[cnn-photo-caption image= http://i2.cdn.turner.com/cnn/2008/images/10/01/art.ap.palin.mccain.101.jpg caption="Is the Palin trooper probe run by Obama backers?."]
A new Web ad, "Big Top," pushes back against an Alaska Legislature investigation of Gov. Sarah Palin's firing of her public safety commissioner by accusing the leaders of "Secrecy, collusion, and October surprises. It's nothing more than a three-ring circus emceed by Obama partisans." The ad is posted at http://www.palintruthfiles.com, which was set up by the McCain campaign.
Get the facts!
Alaska Public Safety Commissioner Walt Monegan was fired in July. Since his dismissal, he says he was pressured to fire Palin's ex-brother-in-law, a state trooper she accused of threatening her family during an acrimonious divorce from her sister. Palin denies any wrongdoing and says Monegan was fired for opposing her on budget issues. The ad argues that the Monegan probe began with "blogger conspiracy theories."
But the investigation picked up steam three weeks before Palin was named the Republican vice presidential nominee, when she disclosed that members of her administration had contacted Monegan's department nearly two dozen times about her ex-brother-in-law, State Trooper Mike Wooten. Palin said the aides acted without her knowledge or approval and pledged to cooperate with the investigation. The lawmaker managing the investigation, state Sen. Hollis French, did tell ABC News on September 2 that the probe could yield an "October Surprise" for the GOP ticket. But Palin had already begun to attack the legitimacy of the investigation, filing a September 1 request to the state Personnel Board - an executive branch agency whose members were appointed by her predecessor - to conduct its own probe.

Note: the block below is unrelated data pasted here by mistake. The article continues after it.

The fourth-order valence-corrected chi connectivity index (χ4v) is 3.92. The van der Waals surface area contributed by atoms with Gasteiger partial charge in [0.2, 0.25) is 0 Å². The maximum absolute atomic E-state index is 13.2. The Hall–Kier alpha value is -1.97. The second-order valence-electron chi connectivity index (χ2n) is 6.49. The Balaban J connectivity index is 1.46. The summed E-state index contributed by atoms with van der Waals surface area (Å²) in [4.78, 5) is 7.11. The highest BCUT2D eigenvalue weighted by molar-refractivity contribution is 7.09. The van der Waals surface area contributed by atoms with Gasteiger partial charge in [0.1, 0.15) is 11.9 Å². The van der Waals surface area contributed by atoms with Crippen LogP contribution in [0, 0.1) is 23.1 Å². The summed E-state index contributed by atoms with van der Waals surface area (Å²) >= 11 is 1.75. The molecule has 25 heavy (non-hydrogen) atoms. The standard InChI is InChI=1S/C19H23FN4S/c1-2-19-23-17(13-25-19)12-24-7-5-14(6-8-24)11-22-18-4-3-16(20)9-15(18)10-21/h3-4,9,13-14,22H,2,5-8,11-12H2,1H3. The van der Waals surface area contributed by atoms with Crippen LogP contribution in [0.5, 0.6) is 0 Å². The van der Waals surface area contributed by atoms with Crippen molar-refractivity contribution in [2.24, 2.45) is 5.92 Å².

Both French and Legislative Council Chairman Kim Elton are Democrats who support Sen. Barack Obama, their party's presidential standard-bearer. And Elton has so far refused to convene a new meeting of the GOP-dominated Legislative Council, which commissioned the probe unanimously in July, despite calls from some of the committee's Republicans to reconsider. The McCain campaign ad accuses French and Stephen Branchflower, the former Anchorage prosecutor hired to conduct the probe, of "collusion" in deciding who would be subpoenaed. French told a September 12 hearing of the Senate Judiciary Committee, which he leads, that he agreed not to subpoena Palin's former chief of staff even though Branchflower wanted to question him.
But French said there was no "political will" to subpoena the former aide, Mike Tibbles - and Rep. Jay Ramras, the Republican head of the House Judiciary Committee, said he was the one who asked that Tibbles be dropped from the subpoena list. In addition, Sen. Charlie Huggins - a Republican from Palin's hometown of Wasilla - was the deciding vote when the committee voted to subpoena Palin's husband Todd and a dozen others.
The Verdict: Misleading. The investigation is being led by Democrats who support Obama, but a Republican has said he was responsible for one of the main complaints cited in the ad - and several GOP lawmakers remain supportive of the probe.